Galvanize

Enter.
Enter.

I’m fascinated by how spaces and places become innovation hubs.  Collaborations can unite networks for creatives and the tech industry.  As an artist, I visualize the movement of this energy.  When offered the opportunity to observe, listen, research, and create at a San Francisco incubator, the answer was yes!

Light.
Light.

Nestled in an alley between new construction and history, Galvanize houses diverse startups, collaborations, and educational opportunities.  Sitting on the 5th floor of the building, a geometric skylight opens itself to possibilities.  Discussions of business deals, formulas, and marketing strategies float in the air.  This isn’t your old school office of cubicles and white walls.

Line.
Line.

Umaimah Mendhro, VIDA Founder and CEO, provided a tour sharing her remarkable history amongst various floors of robust brain activity.  Starting from a home office, her growth over the last year has been remarkable.  Sitting on the fifth floor, I decided to investigate from top t0 bottom.  Tables and chairs are moved to fit the day’s use.  Configurations change with need and become routine.

Surface.
Surface.

 

Texture.
Texture.

 

Pattern.
Pattern.

It was remarkable from my observation how an open innovation community can be so fresh and civil.  Galvanize refers to an action where people become concerned about an issue by becoming a catalyst for change.  This is the face of what change looks like.  It adapts, contorts, and infiltrates spaces and ideas.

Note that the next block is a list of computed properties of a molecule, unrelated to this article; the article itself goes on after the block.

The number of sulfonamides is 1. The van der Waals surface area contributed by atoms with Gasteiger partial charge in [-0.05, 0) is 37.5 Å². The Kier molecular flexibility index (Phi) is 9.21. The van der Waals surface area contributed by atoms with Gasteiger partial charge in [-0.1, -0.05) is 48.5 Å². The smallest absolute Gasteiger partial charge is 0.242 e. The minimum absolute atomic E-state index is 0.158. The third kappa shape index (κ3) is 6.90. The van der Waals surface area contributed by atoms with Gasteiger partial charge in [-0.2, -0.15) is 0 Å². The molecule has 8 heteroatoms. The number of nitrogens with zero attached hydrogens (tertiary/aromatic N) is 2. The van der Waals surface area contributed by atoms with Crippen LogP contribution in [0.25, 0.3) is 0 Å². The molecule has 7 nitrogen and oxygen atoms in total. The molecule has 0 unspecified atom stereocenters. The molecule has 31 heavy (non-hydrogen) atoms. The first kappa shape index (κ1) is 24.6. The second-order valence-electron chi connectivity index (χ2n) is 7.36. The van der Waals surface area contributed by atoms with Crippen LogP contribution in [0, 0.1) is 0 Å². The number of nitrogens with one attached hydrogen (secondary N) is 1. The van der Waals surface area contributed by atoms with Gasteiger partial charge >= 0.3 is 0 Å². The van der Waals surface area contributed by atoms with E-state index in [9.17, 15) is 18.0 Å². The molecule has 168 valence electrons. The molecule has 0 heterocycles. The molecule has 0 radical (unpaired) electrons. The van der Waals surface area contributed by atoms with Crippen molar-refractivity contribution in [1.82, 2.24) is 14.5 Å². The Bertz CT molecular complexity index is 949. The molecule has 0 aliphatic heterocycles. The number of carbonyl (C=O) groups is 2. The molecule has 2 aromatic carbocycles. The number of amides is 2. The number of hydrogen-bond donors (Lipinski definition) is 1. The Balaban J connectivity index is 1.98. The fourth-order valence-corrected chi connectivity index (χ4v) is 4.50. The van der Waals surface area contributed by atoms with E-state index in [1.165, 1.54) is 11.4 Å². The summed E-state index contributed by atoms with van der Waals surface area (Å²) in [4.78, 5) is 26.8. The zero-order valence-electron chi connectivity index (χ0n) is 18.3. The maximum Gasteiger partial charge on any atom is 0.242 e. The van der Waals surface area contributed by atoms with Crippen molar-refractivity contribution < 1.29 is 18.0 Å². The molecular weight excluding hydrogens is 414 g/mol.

Pipe.
Movement.

Late and great art critic Robert Hughes once said: “If art can’t tell us about the world we live in…I don’t believe there’s much point in having it.”  Galvanize is a territory that houses cross-pollinations of ideas mixed with infectious energy.  It feels familiar yet new.  My experience provided a perspective that was foreign but now additive.

Today on my 42nd Birthday and onwards, Hughes guided and I accepted.

The links:

http://www.galvanize.com

http://shopvida.com/collections/voices/jenny-e-balisle

http://www.nytimes.com/2012/08/07/arts/robert-hughes-art-critic-whose-writing-was-elegant-and-contentious-dies-at-74.html?_r=0

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